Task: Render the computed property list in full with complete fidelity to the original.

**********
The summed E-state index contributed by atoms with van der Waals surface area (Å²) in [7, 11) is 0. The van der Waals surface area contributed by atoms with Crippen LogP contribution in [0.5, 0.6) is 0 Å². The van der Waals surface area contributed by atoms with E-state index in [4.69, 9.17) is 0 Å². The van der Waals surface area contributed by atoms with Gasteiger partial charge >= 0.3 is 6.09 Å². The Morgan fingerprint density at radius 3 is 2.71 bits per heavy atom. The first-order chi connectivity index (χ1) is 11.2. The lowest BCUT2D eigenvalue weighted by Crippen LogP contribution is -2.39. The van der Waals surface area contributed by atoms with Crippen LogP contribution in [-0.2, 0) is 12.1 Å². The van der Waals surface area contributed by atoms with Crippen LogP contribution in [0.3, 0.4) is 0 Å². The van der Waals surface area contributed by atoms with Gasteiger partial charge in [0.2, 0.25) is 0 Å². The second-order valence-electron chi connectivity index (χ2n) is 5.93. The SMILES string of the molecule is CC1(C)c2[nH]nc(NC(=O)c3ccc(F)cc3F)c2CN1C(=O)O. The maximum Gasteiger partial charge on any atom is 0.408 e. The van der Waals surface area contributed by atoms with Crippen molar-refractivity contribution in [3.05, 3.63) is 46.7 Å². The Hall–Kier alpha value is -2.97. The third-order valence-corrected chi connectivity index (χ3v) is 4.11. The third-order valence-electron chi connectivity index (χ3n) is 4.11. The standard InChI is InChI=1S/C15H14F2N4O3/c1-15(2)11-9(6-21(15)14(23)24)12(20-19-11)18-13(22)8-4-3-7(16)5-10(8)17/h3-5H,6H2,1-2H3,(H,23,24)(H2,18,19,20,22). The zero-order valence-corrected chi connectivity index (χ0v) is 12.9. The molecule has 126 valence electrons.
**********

The summed E-state index contributed by atoms with van der Waals surface area (Å²) in [7, 11) is 0. The van der Waals surface area contributed by atoms with Crippen LogP contribution in [0.5, 0.6) is 0 Å². The van der Waals surface area contributed by atoms with E-state index in [4.69, 9.17) is 0 Å². The van der Waals surface area contributed by atoms with Gasteiger partial charge >= 0.3 is 6.09 Å². The Morgan fingerprint density at radius 3 is 2.71 bits per heavy atom. The first-order chi connectivity index (χ1) is 11.2. The lowest BCUT2D eigenvalue weighted by Crippen LogP contribution is -2.39. The van der Waals surface area contributed by atoms with Crippen LogP contribution in [-0.2, 0) is 12.1 Å². The van der Waals surface area contributed by atoms with Crippen LogP contribution in [0.3, 0.4) is 0 Å². The van der Waals surface area contributed by atoms with Gasteiger partial charge in [0.2, 0.25) is 0 Å². The second-order valence-electron chi connectivity index (χ2n) is 5.93. The SMILES string of the molecule is CC1(C)c2[nH]nc(NC(=O)c3ccc(F)cc3F)c2CN1C(=O)O. The maximum Gasteiger partial charge on any atom is 0.408 e. The van der Waals surface area contributed by atoms with Crippen molar-refractivity contribution in [3.05, 3.63) is 46.7 Å². The Hall–Kier alpha value is -2.97. The third-order valence-corrected chi connectivity index (χ3v) is 4.11. The third-order valence-electron chi connectivity index (χ3n) is 4.11. The standard InChI is InChI=1S/C15H14F2N4O3/c1-15(2)11-9(6-21(15)14(23)24)12(20-19-11)18-13(22)8-4-3-7(16)5-10(8)17/h3-5H,6H2,1-2H3,(H,23,24)(H2,18,19,20,22). The zero-order valence-corrected chi connectivity index (χ0v) is 12.9. The molecule has 126 valence electrons.